As I look back over those first two years – reading posts, blog articles, and my personal notes – I am struck by how raw my wound was and how excruciating daily living was. I see the pain, the sorrow, and intense grief I experienced in those first months. I see how simple tasks were extremely difficult. I remember how hard it was dealing with the paperwork and the decisions we had to make. And I am in awe that I no longer walk in that pain. I no longer walk in a fog of constant sorrow and grief.
There is a void in my life that only Andrew filled. I miss his laugh, his stomping through the house, his hugs, and his stories. Nothing will ever replace my son in my life. I still have moments and even days of sadness. Some memories still bring tears. I see his friends dance, graduate, get new jobs, or get married, and these things bring a twinge of regret that I don’t get to see Andrew do those things. I hate that his nephews won’t know him like they will know their other uncles and aunts. Yes, I will grieve my son until I die.
However, those early days of sorrow so deep that I physically ached are gone. The days of doubt, sobbing, and aching have passed. Seeing an old picture of all four of my boys together no longer takes my breath away. I no longer count the days, weeks, or months since I saw him last or since the date of his death. I no longer cry each time I see a picture of him or hear his name. I no longer wake up with my pillow wet from my tears. Death is no longer a central theme in my thoughts.
Pictures and stories of my son bring a smile. I enjoy looking back at his Facebook, seeing photos of him with his friends, and hearing stories of their antics. I rejoice at seeing his friends growing and living. I know that they were changed for the better by having Andrew in their lives, and I know that they have not forgotten him.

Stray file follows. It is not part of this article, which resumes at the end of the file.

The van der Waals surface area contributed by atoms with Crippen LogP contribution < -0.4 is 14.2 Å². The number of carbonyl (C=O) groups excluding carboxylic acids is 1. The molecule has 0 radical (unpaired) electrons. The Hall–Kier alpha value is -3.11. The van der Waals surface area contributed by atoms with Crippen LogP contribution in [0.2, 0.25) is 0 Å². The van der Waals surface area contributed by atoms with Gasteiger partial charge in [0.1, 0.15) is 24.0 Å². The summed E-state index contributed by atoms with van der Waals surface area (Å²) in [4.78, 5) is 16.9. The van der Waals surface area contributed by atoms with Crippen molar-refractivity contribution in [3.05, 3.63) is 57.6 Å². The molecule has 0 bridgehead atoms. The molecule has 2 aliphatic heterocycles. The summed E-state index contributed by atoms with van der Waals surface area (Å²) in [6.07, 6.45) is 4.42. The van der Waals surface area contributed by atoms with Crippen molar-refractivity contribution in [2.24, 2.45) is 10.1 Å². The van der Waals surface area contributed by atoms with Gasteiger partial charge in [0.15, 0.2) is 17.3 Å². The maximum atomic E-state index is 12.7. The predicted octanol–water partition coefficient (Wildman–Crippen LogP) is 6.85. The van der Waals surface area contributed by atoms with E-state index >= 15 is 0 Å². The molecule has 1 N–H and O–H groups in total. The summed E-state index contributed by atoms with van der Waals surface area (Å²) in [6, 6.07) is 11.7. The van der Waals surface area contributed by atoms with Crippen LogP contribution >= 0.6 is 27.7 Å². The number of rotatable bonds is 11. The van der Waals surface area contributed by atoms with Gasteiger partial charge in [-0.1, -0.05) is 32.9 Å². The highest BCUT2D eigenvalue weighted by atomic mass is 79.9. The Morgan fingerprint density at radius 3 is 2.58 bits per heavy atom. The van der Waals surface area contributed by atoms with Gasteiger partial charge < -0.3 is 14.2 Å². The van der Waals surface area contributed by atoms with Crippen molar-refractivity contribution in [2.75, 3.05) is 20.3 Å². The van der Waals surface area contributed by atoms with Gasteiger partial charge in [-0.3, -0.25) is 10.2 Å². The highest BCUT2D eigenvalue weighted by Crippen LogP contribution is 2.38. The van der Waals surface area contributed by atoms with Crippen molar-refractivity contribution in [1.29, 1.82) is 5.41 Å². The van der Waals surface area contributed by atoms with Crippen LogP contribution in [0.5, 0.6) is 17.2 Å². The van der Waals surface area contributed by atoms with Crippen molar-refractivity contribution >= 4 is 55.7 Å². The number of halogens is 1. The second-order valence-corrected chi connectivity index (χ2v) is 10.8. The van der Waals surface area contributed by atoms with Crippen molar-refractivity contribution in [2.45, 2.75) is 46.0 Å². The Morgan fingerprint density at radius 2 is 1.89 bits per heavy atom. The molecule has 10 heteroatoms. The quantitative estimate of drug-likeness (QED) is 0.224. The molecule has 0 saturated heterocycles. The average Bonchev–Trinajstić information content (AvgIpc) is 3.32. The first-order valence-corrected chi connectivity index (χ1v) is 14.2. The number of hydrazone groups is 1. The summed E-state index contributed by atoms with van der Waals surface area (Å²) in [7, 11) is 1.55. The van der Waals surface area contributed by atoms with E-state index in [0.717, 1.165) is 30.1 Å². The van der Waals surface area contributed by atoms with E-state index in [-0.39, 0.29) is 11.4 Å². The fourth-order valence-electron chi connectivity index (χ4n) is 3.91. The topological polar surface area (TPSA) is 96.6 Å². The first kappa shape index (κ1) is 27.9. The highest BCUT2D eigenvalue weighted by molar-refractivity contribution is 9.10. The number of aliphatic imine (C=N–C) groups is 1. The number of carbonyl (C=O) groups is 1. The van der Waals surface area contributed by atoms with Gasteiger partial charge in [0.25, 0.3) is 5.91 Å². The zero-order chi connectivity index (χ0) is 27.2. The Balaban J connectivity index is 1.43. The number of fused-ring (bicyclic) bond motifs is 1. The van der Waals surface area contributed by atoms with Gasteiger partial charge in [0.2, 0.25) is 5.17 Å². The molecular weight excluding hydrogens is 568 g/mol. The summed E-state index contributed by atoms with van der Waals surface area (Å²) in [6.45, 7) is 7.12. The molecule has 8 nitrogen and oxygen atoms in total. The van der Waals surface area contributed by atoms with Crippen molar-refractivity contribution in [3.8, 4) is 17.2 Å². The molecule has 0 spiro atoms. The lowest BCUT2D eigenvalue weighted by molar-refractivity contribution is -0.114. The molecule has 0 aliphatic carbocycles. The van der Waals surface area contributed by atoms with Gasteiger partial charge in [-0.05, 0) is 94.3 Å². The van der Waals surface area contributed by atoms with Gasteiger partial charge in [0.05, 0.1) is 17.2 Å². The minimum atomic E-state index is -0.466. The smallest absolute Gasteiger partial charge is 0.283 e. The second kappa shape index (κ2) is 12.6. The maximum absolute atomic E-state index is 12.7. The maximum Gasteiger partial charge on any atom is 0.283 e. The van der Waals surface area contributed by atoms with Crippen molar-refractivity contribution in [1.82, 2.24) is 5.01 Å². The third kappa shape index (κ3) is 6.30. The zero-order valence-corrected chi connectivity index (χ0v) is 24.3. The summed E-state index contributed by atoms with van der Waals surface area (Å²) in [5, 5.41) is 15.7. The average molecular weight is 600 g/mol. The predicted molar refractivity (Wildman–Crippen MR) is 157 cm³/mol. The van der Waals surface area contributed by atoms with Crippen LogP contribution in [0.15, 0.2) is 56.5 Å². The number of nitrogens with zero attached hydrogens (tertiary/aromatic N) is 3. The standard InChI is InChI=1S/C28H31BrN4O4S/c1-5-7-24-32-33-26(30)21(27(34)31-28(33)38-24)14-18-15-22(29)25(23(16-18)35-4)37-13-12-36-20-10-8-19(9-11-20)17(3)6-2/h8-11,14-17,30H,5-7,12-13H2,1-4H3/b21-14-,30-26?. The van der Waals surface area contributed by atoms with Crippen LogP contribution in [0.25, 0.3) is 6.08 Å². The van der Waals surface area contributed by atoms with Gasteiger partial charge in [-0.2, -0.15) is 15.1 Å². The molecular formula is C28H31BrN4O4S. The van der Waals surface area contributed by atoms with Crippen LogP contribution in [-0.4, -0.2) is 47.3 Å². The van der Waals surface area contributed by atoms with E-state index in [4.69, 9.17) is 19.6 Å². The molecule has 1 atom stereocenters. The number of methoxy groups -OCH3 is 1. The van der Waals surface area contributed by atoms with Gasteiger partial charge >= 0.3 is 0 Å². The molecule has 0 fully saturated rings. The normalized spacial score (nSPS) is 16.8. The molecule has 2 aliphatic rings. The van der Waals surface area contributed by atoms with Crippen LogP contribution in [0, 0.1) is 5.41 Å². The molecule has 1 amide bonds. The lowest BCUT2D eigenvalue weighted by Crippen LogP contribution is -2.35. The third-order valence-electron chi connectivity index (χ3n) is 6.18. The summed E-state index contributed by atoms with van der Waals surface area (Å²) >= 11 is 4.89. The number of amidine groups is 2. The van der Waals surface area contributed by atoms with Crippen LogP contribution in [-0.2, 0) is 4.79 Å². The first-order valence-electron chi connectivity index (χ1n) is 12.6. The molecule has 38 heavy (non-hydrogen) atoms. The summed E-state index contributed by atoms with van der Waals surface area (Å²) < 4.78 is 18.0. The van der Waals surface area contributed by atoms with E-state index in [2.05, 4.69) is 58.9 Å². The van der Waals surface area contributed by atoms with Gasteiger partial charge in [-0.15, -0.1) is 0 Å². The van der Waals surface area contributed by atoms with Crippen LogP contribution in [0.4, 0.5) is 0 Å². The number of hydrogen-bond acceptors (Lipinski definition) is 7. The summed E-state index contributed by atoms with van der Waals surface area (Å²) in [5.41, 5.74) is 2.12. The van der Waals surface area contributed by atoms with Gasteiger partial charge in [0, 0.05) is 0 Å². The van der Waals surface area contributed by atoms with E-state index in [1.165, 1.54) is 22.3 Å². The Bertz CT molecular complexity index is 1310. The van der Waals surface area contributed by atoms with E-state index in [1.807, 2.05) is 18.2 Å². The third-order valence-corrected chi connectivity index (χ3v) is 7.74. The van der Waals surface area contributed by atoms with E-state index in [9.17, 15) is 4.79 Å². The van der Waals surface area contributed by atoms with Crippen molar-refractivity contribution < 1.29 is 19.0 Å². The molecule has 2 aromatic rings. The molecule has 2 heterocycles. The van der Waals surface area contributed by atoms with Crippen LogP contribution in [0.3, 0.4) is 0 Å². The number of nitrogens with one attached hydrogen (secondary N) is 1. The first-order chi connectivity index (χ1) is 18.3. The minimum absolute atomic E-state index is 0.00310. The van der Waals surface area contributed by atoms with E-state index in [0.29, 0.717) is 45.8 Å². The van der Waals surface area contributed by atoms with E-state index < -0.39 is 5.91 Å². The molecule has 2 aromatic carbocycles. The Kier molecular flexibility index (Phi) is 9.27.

Friends, family, and of course grandchildren bring me joy. I have peace. I sleep well. Sometimes I dream of Andrew, and I am glad. I ride my bike, travel with Ron, and mow my property. I read great books, study my Bible, and enjoy movies and TV. I play with my dogs, visit with friends, and go out to eat. In short, I live.
I know I have forgotten things about Andrew, stories he told, little things. I see pictures and wish he were here to tell me the backstory. I miss Andrew.
I know my son lived. He lived well. He still lives.
My heart is no longer broken. I no longer ache all over. I no longer think of death, dying, grief, and pain much of the time. Yes, there is a void. Yes, there is a scar. Yes, I have experienced loss. But in Christ I have found peace, joy, and strength to go forth and do the next right thing. This is what I mean when I say my broken, shattered heart has been healed by a loving, gracious, living God. When I say that I have found healing after The Accident, I don’t mean that I no longer grieve.
As you try to comfort a mother or father who has experienced the death of a child – a child of any age and by any cause – remember that they will grieve their child forever. Or at least until we join them in Heaven. Please know that their birthday and the date of their death will always be difficult days. Even when it doesn’t look like they still grieve, please know that they miss their child.
Mention our children. Share your memories. Acknowledge our pain.
And pray for us. Pray that we find joy. Pray that we have happy memories. Pray that we find healing in a loving, living God.